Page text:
The TS250/TS200 can act as cell simulator for testing cell-balancing design discussed above. Here are some example test cases. Vary one of the simulated battery is overcharged state (i.e. >4.2V), there shouldn't be any charging current to that particular cell. The rest of batteries are continued to be charged normally. If one of the simulated battery cell falls below the safe voltage level (for example, below 3 volts), the balance circuit should prevent the charger from start high-current charging. The charger should fold back to trickle charge. By simulated some cells are full while others are not, the balancing circuit should keep high charging to cells that are not full and little or no current to cells that are full. You can simulate a damaged cell by setting its voltage to 0V to see how the charger responds. As you can see, there are many combinations of cases and each one of them need to be bench verify.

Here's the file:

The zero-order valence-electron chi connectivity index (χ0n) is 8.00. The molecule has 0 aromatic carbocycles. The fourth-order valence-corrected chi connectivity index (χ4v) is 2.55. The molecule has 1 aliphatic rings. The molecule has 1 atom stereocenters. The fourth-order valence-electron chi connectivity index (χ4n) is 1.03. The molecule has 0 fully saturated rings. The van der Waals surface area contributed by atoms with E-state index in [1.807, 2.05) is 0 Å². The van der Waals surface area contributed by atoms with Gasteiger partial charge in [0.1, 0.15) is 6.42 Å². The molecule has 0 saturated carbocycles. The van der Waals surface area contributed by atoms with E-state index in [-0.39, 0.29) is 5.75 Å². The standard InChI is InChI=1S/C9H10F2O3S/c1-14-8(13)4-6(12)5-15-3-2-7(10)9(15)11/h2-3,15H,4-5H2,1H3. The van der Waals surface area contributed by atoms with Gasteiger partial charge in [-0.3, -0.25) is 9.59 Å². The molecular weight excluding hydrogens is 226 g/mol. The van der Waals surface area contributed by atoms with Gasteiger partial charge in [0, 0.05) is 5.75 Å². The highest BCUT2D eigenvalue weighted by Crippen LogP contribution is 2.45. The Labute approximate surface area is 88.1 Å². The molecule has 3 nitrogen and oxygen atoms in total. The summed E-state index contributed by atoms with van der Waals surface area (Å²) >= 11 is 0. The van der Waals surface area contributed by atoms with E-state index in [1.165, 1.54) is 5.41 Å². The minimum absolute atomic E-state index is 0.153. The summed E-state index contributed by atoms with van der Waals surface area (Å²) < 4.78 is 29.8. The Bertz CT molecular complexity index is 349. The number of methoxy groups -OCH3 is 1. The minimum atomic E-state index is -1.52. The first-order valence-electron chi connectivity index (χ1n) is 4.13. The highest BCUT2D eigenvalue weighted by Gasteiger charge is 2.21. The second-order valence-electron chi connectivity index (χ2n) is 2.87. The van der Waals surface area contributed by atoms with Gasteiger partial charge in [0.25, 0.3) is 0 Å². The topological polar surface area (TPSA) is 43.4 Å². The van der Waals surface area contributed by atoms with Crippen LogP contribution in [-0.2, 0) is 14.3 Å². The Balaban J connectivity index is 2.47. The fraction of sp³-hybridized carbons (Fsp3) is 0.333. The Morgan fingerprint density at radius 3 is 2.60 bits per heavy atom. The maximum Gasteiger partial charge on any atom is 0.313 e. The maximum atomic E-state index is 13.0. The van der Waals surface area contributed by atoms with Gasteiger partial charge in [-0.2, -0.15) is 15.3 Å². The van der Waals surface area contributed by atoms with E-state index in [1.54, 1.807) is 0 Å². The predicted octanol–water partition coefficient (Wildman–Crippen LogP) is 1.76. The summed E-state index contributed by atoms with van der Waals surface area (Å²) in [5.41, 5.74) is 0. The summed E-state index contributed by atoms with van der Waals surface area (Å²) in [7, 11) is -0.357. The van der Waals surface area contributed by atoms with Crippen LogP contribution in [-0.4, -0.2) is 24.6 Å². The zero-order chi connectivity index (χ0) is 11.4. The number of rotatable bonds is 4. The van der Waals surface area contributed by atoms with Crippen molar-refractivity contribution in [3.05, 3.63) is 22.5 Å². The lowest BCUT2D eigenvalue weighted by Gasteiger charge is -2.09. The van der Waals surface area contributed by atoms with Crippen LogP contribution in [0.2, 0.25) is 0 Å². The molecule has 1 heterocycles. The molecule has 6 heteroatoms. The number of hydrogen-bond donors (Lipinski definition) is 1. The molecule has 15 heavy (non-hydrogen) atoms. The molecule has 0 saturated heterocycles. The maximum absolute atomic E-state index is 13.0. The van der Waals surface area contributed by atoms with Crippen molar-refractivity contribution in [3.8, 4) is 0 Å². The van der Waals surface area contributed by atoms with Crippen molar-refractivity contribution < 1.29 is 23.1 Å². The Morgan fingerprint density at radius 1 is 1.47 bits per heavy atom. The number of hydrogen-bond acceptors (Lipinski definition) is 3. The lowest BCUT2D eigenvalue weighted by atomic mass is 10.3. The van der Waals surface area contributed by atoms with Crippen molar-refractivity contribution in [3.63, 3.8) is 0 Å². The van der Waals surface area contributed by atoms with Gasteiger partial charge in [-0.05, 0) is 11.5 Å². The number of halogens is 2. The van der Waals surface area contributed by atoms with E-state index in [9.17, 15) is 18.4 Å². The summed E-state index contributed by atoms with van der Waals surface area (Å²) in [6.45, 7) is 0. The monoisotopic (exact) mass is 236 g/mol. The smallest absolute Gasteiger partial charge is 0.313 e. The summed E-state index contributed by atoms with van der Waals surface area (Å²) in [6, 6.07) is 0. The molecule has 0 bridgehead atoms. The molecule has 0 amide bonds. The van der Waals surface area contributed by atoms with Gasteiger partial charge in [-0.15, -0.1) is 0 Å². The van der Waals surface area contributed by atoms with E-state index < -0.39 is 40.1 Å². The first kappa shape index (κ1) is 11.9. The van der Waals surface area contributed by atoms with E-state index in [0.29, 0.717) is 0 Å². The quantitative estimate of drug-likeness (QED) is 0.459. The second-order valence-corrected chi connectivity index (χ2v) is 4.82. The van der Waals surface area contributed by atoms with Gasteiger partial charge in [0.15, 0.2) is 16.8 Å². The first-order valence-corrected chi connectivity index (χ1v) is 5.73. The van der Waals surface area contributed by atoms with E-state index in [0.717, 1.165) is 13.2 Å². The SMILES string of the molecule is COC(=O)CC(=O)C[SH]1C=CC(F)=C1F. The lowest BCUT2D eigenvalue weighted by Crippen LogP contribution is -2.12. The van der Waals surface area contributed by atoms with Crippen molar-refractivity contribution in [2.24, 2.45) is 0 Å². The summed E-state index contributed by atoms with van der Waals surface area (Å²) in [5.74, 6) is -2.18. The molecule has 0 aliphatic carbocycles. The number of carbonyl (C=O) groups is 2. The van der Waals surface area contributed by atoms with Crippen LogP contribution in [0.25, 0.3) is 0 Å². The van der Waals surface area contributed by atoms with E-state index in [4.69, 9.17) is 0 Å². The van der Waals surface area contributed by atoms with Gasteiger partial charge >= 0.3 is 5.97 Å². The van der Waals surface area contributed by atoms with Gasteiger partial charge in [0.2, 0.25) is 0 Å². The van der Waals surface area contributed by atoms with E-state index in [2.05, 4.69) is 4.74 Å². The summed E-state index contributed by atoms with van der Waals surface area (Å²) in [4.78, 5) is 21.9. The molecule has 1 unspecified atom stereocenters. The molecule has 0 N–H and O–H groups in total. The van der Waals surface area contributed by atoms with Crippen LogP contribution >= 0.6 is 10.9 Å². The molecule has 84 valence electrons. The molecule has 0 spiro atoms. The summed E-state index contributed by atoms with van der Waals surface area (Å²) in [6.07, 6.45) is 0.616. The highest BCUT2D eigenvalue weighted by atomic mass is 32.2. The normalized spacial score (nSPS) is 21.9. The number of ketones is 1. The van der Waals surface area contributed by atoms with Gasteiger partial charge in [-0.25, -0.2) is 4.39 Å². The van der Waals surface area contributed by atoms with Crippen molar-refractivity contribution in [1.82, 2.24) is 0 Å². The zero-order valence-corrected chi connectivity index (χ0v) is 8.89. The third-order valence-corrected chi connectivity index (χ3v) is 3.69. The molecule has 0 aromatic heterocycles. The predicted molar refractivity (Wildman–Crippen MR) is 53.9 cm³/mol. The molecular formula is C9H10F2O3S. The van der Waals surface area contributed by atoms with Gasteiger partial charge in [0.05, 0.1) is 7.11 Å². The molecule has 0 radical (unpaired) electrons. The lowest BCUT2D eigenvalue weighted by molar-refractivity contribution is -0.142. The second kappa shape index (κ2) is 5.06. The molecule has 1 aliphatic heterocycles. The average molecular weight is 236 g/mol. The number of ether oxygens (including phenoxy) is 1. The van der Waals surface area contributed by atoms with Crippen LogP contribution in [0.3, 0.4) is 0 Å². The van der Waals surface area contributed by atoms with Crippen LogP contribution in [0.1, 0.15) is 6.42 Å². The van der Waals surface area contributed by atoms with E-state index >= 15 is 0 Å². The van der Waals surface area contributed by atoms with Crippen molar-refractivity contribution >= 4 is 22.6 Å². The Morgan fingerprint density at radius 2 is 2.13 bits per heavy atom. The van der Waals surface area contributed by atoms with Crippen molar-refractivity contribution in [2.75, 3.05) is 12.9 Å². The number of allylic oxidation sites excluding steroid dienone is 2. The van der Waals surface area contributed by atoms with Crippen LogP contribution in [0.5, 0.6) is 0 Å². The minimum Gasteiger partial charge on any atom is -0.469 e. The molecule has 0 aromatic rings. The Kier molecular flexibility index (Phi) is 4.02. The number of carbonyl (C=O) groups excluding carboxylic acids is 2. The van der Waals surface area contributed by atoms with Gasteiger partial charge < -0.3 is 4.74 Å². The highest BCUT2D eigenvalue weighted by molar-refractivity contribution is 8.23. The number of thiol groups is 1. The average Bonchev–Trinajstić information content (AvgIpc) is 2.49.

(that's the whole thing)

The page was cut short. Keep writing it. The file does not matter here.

Battery emulators connected in series to test charger and cell balance design.

Figure 8. Battery simulators use to test charger and balancing circuit design.